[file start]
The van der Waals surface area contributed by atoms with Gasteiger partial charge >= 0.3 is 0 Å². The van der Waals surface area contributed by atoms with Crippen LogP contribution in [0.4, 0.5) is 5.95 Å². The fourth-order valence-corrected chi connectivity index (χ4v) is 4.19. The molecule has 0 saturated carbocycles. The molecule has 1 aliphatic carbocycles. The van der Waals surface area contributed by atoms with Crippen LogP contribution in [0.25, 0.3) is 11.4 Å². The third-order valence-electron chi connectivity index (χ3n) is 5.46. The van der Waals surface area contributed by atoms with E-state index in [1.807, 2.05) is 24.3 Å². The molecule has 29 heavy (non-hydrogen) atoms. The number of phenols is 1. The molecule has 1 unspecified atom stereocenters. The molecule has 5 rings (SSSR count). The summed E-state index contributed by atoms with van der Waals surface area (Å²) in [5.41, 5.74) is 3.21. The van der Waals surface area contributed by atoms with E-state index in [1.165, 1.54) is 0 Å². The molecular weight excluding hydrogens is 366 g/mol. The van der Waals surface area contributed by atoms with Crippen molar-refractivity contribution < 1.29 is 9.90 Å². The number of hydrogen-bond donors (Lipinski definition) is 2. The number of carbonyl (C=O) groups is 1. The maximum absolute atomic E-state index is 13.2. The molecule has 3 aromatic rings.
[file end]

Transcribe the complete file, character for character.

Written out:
The van der Waals surface area contributed by atoms with Gasteiger partial charge >= 0.3 is 0 Å². The van der Waals surface area contributed by atoms with Crippen LogP contribution in [0.4, 0.5) is 5.95 Å². The fourth-order valence-corrected chi connectivity index (χ4v) is 4.19. The molecule has 0 saturated carbocycles. The molecule has 1 aliphatic carbocycles. The van der Waals surface area contributed by atoms with Crippen LogP contribution in [0.25, 0.3) is 11.4 Å². The third-order valence-electron chi connectivity index (χ3n) is 5.46. The van der Waals surface area contributed by atoms with E-state index in [1.807, 2.05) is 24.3 Å². The molecule has 29 heavy (non-hydrogen) atoms. The number of phenols is 1. The molecule has 1 unspecified atom stereocenters. The molecule has 5 rings (SSSR count). The summed E-state index contributed by atoms with van der Waals surface area (Å²) in [5.41, 5.74) is 3.21. The van der Waals surface area contributed by atoms with E-state index in [1.165, 1.54) is 0 Å². The molecular weight excluding hydrogens is 366 g/mol. The van der Waals surface area contributed by atoms with Crippen molar-refractivity contribution < 1.29 is 9.90 Å². The number of hydrogen-bond donors (Lipinski definition) is 2. The number of carbonyl (C=O) groups is 1. The maximum absolute atomic E-state index is 13.2. The molecule has 3 aromatic rings.